On appeal, the DOB argued Mr. Philogene is a licensed professional and responsible for verifying the information he relied on in filing the amended plans. The DOB further argued the “known or should have known” standard requires a professional engineer to verify representations made in DOB applications, plans, and other filings. Mr. Philogene argued he had no duty to re-inspect the premises and he properly relied on the licensed surveyor, a specifically trained expert. Mr. Philogene also argued the DOB examiner failed to produce any evidence of the fourth story prior to September 8, and as the story could have been built between then and September 25, the amended plans as submitted on September 8 contained no false statement.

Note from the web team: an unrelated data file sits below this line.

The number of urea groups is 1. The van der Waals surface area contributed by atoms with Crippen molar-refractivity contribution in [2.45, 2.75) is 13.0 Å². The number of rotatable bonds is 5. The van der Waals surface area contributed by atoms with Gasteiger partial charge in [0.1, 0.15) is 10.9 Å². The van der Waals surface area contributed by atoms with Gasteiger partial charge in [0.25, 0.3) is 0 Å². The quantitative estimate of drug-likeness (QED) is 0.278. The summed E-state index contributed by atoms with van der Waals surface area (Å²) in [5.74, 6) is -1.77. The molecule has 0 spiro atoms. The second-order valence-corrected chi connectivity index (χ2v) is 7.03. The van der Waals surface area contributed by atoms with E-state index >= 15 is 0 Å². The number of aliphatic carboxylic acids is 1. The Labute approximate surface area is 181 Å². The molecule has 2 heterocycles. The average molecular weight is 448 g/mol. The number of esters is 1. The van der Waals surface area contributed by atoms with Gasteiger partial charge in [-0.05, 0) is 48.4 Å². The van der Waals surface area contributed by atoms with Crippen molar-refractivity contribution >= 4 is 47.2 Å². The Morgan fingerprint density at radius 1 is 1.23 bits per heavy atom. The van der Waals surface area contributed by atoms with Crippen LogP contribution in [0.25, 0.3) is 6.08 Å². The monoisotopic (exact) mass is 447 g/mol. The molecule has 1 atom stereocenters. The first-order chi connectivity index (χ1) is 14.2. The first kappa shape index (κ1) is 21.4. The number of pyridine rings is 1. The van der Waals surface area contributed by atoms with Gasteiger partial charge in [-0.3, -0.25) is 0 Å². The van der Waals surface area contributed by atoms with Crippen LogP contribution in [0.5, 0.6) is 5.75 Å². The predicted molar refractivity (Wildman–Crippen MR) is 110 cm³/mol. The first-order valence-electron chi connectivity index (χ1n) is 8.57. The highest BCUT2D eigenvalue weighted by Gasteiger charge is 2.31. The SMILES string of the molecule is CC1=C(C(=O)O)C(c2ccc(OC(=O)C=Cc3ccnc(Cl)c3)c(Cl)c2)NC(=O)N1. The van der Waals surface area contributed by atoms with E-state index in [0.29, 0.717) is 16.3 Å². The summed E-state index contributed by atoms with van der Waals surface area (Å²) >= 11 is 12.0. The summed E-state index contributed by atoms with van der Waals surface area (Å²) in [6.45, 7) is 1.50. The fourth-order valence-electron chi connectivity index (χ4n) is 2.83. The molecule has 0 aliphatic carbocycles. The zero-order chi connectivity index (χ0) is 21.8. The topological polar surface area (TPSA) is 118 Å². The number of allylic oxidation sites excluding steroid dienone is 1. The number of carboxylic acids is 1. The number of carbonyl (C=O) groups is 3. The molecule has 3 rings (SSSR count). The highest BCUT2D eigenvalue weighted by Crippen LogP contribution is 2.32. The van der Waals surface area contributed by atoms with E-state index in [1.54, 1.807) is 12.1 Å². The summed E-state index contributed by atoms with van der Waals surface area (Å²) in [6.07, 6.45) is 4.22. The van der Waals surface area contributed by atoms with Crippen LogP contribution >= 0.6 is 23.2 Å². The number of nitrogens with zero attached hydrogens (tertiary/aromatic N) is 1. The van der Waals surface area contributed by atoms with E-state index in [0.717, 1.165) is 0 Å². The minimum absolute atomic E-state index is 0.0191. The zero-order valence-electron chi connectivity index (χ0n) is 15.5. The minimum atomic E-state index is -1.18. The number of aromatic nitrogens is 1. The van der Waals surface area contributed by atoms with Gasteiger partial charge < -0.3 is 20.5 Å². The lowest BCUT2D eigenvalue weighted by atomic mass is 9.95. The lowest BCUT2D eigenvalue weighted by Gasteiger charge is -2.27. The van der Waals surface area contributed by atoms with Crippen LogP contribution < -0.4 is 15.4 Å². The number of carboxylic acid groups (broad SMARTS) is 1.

On April 30, 2015 the Environmental Control Board denied the appeal. They agreed no evidence established Mr. Philogene knew or should have known of the fourth story when the amended plans were filed. The Board found Mr. Philogene reasonably relied on the professional architectural survey and had no duty to conduct a physical re-inspection of the site.
NYC v. Kenneth Philogene, ECB Appeal No. 1500168 (Apr. 30, 2015).